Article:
Pros and Cons of Poured-in-Place Concrete Countertops

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Learn how to make pour-in-place concrete countertops, the pros and cons of poured-in-place concrete countertops, and much more. Use our How-to and Video Tutorials for step-by-step instructions.

Advantages of poured-in-place concrete countertops:

1. Concrete countertops are very heavy; pour-in-place construction eliminates the need to move the countertop from one place to another.
2. Air bubbles are only a problem around the edges of poured-in-place countertops minimizing the need for vibrating.
3. Decorative aggregates such as glass or natural stone can be broadcast on the surface and troweled in.
4. Easier to install the fiberglass net required for reinforcement.
5. Great for outdoor countertops

Disadvantages of poured-in-place concrete countertops:

1. Making pour-in-place countertops is often messy and equipment can damage flooring or other areas in the home.
2. Construction and curing time of concrete countertop can take up to 30 days creating a challenging and lengthy home disruption.
3. Trowel finished poured-in-place countertops are not as smooth as pre-cast without polishing.

Outdoor Pour-in-Place Concrete Table
Outdoor Pour-in-Place Concrete Table

Time needed: 17 days including cure time of 15 days


  1. First, calculate how much countertop mix you will need for the job and make an extra 10% for waste or slurry to touch-up pinholes or other surface imperfections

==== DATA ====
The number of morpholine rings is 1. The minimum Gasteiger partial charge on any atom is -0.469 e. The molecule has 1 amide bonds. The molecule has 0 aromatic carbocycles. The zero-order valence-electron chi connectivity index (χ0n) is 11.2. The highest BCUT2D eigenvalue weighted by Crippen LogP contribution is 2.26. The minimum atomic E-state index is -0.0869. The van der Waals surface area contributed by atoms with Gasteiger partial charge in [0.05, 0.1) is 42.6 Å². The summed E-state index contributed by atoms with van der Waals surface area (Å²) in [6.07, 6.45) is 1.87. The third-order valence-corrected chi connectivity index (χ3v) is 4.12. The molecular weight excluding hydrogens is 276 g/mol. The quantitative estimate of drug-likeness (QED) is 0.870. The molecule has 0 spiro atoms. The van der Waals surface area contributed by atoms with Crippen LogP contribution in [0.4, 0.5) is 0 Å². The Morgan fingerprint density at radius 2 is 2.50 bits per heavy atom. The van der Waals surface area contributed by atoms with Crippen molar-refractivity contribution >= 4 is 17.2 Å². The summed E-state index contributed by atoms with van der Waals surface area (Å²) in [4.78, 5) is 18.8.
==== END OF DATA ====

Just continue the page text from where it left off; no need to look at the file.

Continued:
2. Reinforce your cabinetry to bear the added countertop weight.
    The average concrete countertop can weigh up to 900lbs.

  3. Construct the forms. Depending on the desired finish, you can use a Plexiglas or melamine sheet to create an extra smooth surface that may require less polishing.
  4. Place on a vibrating table.
  5. If using concrete pigment, calculate the correct amount for the batch size using the project calculator.
  6. Add the pigment to the dry countertop mix.
  7. Combine thoroughly until the mixed color looks consistent throughout in order to eliminate streaking.
  8. Place concrete mix in a 5-gallon pail with a hand mixer and a
    birdcage paddle.
  9. Add one gallon of water per 50 lb. box to the pail, pour in ¼ of the mix, and blend with the hand mixer.
  10. Continue until all the mix and water are thoroughly combined.
  11. Thoroughly coat countertop forms with Concrete Form
    Release Agent
  12.  Pour 3/8 in. of countertop mix into the forms.
  13. Press the first layer of Fiberglass Net Reinforcement into place and vibrate the table.  To avoid a “shadowing effect” caused by the fiberglass netting, the screen should be at least ¼ inches from the countertop surface.
  14. Pour the remaining mix into the form and float the
  15. Lay a second cut-to-fit sheet of Fiberglass Net Reinforcement  onto the surface and vibrate again
  16. While vibrating, press the fiberglass netting sheet into the surface of the countertop until completely covered by concrete. Keep in mind this side will be the bottom of the countertop.
  17. Let cure for a minimum of 15 days.
  18. If you are polishing the countertop to 3000 grit level, apply a penetrating sealer and continue polishing.
  19. If applying a polyurethane sealer, do not polish beyond an 800-grit level before application.
Melamine Councrete Countertop Form
Concrete Countertop Form Made with Melanine Sheets
Mixing Concrete Countertop Mix
Mixing Integrally Colored Countertop Mix
Pouring Concrete Countertop Mix into Form
Pouring Concrete Countertop Mix into Form
Integrally Colored Poured-in-Place Black Kitchen Concrete Countertop
Integrally Colored Poured-in-Place Kitchen Concrete Countertop
Refinished Laminate Countertop with Concrete Overlay